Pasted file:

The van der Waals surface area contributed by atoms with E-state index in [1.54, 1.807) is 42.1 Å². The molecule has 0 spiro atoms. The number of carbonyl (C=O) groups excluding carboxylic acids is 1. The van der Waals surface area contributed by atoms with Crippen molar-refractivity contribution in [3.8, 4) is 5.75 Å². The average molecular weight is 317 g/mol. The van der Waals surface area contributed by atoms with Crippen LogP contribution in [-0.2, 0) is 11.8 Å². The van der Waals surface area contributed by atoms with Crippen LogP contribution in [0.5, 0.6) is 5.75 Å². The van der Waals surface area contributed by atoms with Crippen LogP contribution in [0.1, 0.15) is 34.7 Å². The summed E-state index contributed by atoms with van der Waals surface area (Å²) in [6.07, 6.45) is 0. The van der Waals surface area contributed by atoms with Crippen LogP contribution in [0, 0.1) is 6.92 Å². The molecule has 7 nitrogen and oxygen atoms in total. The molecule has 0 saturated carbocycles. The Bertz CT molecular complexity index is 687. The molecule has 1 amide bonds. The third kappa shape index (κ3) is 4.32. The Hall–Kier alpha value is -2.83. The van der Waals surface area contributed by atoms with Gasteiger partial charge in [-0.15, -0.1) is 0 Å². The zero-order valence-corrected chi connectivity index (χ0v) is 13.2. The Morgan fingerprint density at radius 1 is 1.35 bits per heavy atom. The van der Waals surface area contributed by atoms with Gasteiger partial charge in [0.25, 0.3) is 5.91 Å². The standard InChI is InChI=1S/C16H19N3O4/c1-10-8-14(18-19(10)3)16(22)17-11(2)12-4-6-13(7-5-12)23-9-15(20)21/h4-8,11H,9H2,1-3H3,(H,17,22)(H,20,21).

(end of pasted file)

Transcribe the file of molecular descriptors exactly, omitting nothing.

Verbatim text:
The van der Waals surface area contributed by atoms with E-state index in [1.54, 1.807) is 42.1 Å². The molecule has 0 spiro atoms. The number of carbonyl (C=O) groups excluding carboxylic acids is 1. The van der Waals surface area contributed by atoms with Crippen molar-refractivity contribution in [3.8, 4) is 5.75 Å². The average molecular weight is 317 g/mol. The van der Waals surface area contributed by atoms with Crippen LogP contribution in [-0.2, 0) is 11.8 Å². The van der Waals surface area contributed by atoms with Crippen LogP contribution in [0.5, 0.6) is 5.75 Å². The van der Waals surface area contributed by atoms with Crippen LogP contribution in [0.1, 0.15) is 34.7 Å². The summed E-state index contributed by atoms with van der Waals surface area (Å²) in [6.07, 6.45) is 0. The van der Waals surface area contributed by atoms with Crippen LogP contribution in [0, 0.1) is 6.92 Å². The molecule has 7 nitrogen and oxygen atoms in total. The molecule has 0 saturated carbocycles. The Bertz CT molecular complexity index is 687. The molecule has 1 amide bonds. The third kappa shape index (κ3) is 4.32. The Hall–Kier alpha value is -2.83. The van der Waals surface area contributed by atoms with Gasteiger partial charge in [-0.15, -0.1) is 0 Å². The zero-order valence-corrected chi connectivity index (χ0v) is 13.2. The Morgan fingerprint density at radius 1 is 1.35 bits per heavy atom. The van der Waals surface area contributed by atoms with Gasteiger partial charge in [0.25, 0.3) is 5.91 Å². The standard InChI is InChI=1S/C16H19N3O4/c1-10-8-14(18-19(10)3)16(22)17-11(2)12-4-6-13(7-5-12)23-9-15(20)21/h4-8,11H,9H2,1-3H3,(H,17,22)(H,20,21).